And if we think, oh, I'm bored of being curious, we can go, hmm, what's it feel like to be bored of being curious? And then we're curious again. So that's the third step. You think of it as any I think of it as any mindfulness practice that can help us step out of the old habit loop.


The way this would work in practice is, again, just because I haven't yet broken the habit of self. Let me just stick with myself for a second. As an easy example. I'm sitting here still have the throbbing in the chest. The Bibo would be, hey, would you can I just be curious about it?


Not curious. Like, why am I such an anxious person but curious about what are the physical sensations right now and what kind of starbursts of thought might the sensations be triggering that I could drop out of and see as they happen? Absolutely.


And I think you're touching on an important point that I didn't actually know until two years ago, which is there are two different flavors of curiosity, and you just named both of them. So one is called deprivation, curiosity, which is, as it sounds, not having information. Right. Which drives our brain to go get information because information is food for our brain and food for helps us survive. Not knowing the answer to something or not knowing why I'm anxious, for example, is a rabbit hole.


What does it feel like? Let me ask you, what's it feel like when you're like, oh, why am I anxious? Does it feel more closed down or does it feel more opened up? Definitely closed down, yeah. So the is called interest curiosity where I think of deprivation. Curiosity is the destination. Once you get the answer, you're you've arrived at the end of your journey. Interest curiosity is about just exploring the journey, the joy of discovery.


So in the moment, if you just focused on the interest curiosity, does that feel closed down or does that feel opened up in the moment?


Now, for example, with the whatever tightness I'm feeling in my chest, if I just can be gently curious about what does this feel like without trying to dove into story? Yeah, it feels much better than trying to do amateur psychotherapy. I myself. Yes.


And that's actually what my lab has found. So when we mapped out these 14 mental states and looked at the reward value, we also asked people, does one feel more open or closed? And uniformly people reported that the ones that felt open, including curiosity, were more rewarding. So there may even be this intrinsic continuum between contracted and closed down versus opened up that is already different or a differential in the reward spectrum.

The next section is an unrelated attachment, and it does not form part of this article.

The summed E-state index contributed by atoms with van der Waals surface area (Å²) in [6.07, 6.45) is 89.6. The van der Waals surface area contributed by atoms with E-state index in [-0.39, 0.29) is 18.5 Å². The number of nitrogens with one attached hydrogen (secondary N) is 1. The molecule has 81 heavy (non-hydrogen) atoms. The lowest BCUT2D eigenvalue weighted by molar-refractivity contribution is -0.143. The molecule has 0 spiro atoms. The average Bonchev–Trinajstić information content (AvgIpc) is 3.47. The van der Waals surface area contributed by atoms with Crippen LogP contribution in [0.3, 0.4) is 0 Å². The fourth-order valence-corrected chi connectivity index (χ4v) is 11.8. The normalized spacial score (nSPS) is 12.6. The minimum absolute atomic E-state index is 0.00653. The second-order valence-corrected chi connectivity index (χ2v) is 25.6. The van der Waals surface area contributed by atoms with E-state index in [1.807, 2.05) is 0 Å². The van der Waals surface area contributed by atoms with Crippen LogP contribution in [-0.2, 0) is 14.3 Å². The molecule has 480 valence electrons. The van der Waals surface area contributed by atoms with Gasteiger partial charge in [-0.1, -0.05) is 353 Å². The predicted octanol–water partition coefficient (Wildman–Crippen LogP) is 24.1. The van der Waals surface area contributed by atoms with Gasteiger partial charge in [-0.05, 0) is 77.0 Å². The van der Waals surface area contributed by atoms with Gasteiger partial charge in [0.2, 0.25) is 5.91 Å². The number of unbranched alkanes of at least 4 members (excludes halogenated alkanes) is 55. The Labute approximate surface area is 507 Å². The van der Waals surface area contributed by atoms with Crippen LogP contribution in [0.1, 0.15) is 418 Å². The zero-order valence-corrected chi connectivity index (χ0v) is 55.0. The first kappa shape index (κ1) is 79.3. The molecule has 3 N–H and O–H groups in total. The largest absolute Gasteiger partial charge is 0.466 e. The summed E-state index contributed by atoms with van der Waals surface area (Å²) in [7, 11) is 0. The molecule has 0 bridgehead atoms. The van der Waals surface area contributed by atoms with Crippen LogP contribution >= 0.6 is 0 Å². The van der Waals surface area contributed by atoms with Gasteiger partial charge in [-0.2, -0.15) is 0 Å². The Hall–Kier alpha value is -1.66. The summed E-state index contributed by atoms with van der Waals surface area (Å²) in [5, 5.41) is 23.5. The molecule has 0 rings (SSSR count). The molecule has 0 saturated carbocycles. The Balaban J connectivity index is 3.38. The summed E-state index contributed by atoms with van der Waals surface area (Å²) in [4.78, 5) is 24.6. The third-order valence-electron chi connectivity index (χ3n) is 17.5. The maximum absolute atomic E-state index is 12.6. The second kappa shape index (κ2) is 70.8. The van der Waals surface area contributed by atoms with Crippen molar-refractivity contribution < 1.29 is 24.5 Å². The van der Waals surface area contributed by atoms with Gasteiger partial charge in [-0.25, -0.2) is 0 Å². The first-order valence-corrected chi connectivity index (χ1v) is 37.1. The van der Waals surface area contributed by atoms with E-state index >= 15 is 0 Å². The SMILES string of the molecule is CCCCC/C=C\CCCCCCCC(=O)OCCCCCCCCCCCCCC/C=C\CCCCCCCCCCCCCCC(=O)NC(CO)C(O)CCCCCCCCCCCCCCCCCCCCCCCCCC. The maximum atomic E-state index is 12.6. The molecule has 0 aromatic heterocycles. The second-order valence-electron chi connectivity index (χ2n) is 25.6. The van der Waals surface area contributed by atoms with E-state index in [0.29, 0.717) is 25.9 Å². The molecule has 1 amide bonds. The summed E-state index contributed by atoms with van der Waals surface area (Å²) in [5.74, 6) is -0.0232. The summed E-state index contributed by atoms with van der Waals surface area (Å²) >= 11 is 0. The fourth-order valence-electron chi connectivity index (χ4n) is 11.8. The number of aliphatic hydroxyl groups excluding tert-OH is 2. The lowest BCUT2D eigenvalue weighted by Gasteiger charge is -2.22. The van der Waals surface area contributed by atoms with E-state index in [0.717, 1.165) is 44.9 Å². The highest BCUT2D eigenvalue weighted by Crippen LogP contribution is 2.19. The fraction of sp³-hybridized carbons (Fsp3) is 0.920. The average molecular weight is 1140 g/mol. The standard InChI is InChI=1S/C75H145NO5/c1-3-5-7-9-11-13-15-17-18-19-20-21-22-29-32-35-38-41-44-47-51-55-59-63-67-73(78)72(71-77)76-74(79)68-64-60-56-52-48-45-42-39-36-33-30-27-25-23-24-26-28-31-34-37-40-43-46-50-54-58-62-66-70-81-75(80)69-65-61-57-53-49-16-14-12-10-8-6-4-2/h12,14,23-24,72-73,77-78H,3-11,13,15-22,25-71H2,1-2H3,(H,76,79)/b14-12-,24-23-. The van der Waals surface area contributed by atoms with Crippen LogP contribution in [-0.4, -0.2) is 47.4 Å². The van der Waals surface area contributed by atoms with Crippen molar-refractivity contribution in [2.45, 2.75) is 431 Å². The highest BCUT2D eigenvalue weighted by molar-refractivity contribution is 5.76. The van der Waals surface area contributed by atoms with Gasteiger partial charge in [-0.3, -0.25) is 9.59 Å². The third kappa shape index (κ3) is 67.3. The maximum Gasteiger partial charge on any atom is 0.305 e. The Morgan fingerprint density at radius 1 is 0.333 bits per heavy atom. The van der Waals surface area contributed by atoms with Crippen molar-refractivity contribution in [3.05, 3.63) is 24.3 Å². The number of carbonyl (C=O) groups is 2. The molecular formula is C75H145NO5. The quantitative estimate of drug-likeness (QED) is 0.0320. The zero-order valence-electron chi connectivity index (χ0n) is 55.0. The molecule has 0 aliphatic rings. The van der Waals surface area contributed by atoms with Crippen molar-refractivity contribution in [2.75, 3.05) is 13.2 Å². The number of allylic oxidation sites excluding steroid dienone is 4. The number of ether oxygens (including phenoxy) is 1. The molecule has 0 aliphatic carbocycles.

One feels better than another, which is good news for the human race, because anger and frustration and divisiveness feel much worse and more closed down than connection and kindness.


If we could just get everybody to wake up to that. Yes, and that's about the waking up part. It's about being aware of the results of being mean versus the results of being kind to each other. Sticking with the habit loop around anxiety. The Bibo, again, just to put a fine, fine point on this step three in terms of unwinding this anxiety is getting to the bigger, better offer. So you're sitting there feeling your anxiety wherever you feel it in your body and you notice that you might be headed toward the bag of Doritos.


But then you remember actually, no, I've been aware through the burrito bin several times and seeing that it just makes me feel terrible about myself and terrible physically. So I'm just going to drop back into, like, checking out what does it feel like to be with these feelings right now? And that in and of itself is the reward. That's the Bibo. Yes, absolutely.


Especially when you compare the two, you can feel back into what it was like to dove into the bag of Doritos. And then you can compare that to what it's like right now, just exploring those sensations and the results. What do I get from just exploring versus if I were to dove into the bag? I'll give you a clinical example of a patient that I just saw maybe a week or two ago. She just hit her one year of sobriety and she's in her 50s.


She's been drinking a long time, let's say. So we used a lot of mindfulness practices with her and she actually a lot of anxiety. So she was using our own wedding anxiety up as well. What she does every morning, she wakes up and she asks herself, what would I get if I drank? One phrase for this is playing the tape forward so we can think we have to draw on old memory to project into the future. So what that does is it draws back on what she did in the past that led to her drinking and what the results were versus what it's like right now to be sober.